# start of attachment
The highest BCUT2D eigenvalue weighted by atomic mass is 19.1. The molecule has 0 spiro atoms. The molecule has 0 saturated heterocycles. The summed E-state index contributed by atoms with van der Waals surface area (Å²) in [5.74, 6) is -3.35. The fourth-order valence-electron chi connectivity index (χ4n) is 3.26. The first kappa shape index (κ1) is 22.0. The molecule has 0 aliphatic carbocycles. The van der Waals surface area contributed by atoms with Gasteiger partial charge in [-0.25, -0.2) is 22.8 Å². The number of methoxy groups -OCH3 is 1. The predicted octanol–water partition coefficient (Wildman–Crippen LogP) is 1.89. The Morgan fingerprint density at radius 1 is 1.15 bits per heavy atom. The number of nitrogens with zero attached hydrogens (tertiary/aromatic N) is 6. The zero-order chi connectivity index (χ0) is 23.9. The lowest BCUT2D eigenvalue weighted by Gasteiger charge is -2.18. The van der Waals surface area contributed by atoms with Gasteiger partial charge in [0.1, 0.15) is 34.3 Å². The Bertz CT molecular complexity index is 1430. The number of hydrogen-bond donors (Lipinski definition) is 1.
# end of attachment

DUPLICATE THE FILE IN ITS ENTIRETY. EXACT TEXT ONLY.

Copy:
The highest BCUT2D eigenvalue weighted by atomic mass is 19.1. The molecule has 0 spiro atoms. The molecule has 0 saturated heterocycles. The summed E-state index contributed by atoms with van der Waals surface area (Å²) in [5.74, 6) is -3.35. The fourth-order valence-electron chi connectivity index (χ4n) is 3.26. The first kappa shape index (κ1) is 22.0. The molecule has 0 aliphatic carbocycles. The van der Waals surface area contributed by atoms with Gasteiger partial charge in [-0.25, -0.2) is 22.8 Å². The number of methoxy groups -OCH3 is 1. The predicted octanol–water partition coefficient (Wildman–Crippen LogP) is 1.89. The Morgan fingerprint density at radius 1 is 1.15 bits per heavy atom. The number of nitrogens with zero attached hydrogens (tertiary/aromatic N) is 6. The zero-order chi connectivity index (χ0) is 23.9. The lowest BCUT2D eigenvalue weighted by Gasteiger charge is -2.18. The van der Waals surface area contributed by atoms with Gasteiger partial charge in [0.1, 0.15) is 34.3 Å². The Bertz CT molecular complexity index is 1430. The number of hydrogen-bond donors (Lipinski definition) is 1.